Yoichi Chida, Happy Smile Clinic, West Canyon II 3F, 1-12-20, Mizonoguchi, Takatsu-ku, Kawasaki 213-0001, Japan. (E-mail: email@example.com) Dr. Chida was supported by a grant from the NOBUKO-DAIKOKU medical research funding.
Life satisfaction and inflammatory biomarkers: The 2008 Scottish Health Survey1
Article first published online: 10 MAY 2011
© Japanese Psychological Association 2011.
Japanese Psychological Research
Special Issue: Psychobiological approaches to stress and health: Recent progress. Guest Editor: Mark Hamer & Editor: Akira Tsuda
Volume 53, Issue 2, pages 133–139, May 2011
How to Cite
HAMER, M. and CHIDA, Y. (2011), Life satisfaction and inflammatory biomarkers: The 2008 Scottish Health Survey. Japanese Psychological Research, 53: 133–139. doi: 10.1111/j.1468-5884.2011.00460.x
The Scottish Health Survey is funded by the Scottish Executive. The views expressed in this article are those of the author and not necessarily of the funding bodies. Dr Hamer is supported by the British Heart Foundation (RG 05/006).
- Issue published online: 10 MAY 2011
- Article first published online: 10 MAY 2011
- (Received September 10, 2010; accepted January 22, 2011)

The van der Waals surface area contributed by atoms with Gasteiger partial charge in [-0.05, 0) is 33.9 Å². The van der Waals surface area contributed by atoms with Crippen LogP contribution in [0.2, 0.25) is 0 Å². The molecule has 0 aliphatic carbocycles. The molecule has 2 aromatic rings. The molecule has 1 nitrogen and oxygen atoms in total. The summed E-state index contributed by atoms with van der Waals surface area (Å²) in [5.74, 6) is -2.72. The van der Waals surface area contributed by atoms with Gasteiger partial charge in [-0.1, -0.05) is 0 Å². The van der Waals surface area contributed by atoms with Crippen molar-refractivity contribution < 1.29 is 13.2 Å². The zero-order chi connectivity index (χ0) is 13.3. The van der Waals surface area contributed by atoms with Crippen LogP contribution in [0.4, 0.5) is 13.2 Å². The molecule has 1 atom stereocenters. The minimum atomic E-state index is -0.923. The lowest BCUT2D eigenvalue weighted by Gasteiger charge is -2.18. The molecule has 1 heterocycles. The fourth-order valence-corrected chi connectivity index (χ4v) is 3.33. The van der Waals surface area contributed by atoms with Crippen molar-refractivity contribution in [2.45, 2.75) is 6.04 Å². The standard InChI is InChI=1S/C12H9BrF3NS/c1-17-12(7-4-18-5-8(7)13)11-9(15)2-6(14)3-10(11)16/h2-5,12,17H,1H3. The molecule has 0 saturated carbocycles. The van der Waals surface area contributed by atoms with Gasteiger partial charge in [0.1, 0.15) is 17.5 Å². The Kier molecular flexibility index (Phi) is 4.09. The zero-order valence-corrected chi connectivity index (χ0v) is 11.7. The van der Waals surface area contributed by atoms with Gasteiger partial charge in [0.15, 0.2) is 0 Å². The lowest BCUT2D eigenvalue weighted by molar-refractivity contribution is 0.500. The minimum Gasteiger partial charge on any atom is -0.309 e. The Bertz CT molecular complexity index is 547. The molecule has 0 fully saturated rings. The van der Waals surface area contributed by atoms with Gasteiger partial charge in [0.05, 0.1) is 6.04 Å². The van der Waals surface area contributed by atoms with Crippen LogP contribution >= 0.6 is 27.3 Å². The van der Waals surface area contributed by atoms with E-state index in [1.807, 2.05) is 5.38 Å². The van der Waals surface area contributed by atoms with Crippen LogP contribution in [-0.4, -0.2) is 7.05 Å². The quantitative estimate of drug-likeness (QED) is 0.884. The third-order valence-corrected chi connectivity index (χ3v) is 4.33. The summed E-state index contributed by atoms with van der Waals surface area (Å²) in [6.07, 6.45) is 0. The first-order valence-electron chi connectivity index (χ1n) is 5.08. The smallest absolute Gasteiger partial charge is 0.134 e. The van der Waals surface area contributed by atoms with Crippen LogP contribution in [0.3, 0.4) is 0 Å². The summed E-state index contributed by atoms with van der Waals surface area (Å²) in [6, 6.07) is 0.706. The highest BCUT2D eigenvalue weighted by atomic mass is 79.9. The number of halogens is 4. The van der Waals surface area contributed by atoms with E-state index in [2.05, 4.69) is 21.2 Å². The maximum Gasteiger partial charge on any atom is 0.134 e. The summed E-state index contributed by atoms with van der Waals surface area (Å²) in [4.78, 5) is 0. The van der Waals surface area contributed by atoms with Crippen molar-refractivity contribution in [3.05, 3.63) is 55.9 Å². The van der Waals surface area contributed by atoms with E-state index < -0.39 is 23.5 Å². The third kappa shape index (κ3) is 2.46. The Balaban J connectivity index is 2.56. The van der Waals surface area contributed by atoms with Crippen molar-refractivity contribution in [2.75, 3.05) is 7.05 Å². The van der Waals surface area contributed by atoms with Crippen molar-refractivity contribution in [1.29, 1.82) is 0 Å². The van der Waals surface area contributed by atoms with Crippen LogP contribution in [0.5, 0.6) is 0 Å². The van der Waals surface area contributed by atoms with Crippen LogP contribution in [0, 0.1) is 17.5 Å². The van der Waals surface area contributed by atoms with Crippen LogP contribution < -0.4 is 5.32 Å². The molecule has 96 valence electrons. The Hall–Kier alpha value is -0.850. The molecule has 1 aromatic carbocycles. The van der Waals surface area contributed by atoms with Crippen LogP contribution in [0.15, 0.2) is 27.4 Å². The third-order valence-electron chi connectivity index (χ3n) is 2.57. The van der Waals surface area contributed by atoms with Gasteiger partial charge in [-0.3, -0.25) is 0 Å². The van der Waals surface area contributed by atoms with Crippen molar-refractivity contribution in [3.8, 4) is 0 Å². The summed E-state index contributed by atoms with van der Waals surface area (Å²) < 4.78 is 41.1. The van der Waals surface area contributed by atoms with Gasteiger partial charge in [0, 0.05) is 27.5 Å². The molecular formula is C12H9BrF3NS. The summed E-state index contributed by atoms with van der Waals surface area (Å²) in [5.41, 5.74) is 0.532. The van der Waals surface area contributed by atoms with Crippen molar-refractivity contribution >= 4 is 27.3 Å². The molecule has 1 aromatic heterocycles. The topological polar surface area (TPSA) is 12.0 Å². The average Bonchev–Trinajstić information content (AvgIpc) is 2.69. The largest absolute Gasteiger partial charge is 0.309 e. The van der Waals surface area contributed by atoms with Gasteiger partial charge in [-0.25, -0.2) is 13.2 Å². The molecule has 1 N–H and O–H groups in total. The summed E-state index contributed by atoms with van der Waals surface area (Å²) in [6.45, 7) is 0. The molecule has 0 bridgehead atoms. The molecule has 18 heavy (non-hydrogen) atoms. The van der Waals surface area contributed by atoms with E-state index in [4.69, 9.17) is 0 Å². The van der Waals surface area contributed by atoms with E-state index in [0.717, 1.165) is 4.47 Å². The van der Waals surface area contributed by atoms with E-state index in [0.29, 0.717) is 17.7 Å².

- positive affect;
- C-reactive protein;
- cardiovascular disease;
Positive psychological attributes have been associated with better health outcomes, although the mechanisms remain poorly understood. This study examined associations between life satisfaction and inflammatory biomarkers. Participants were 369 men and 428 women (aged 52.1 ± 16.8 years) recruited from the general population. Participants were required to rate their life satisfaction on a scale ranging from 0 (extremely dissatisfied) to 10 (extremely satisfied). Blood was collected for the measurement of C-reactive protein (CRP) and fibrinogen. In comparison with participants that were dissatisfied with life (5.8% of the sample), those that reported high life satisfaction demonstrated a lower CRP concentration (beta coefficient = −.24, 95% CI, −.47, −.02) and lower fibrinogen (β = −.24, 95% CI, −.45, −.04) after adjusting for age, sex, education, smoking, body mass index, and depressive symptoms. Life dissatisfaction was also associated with smoking, lower education, and depressive symptoms. In summary, lower levels of circulating inflammatory markers might be an important psychobiological process through which positive psychological attributes protect against disease risk.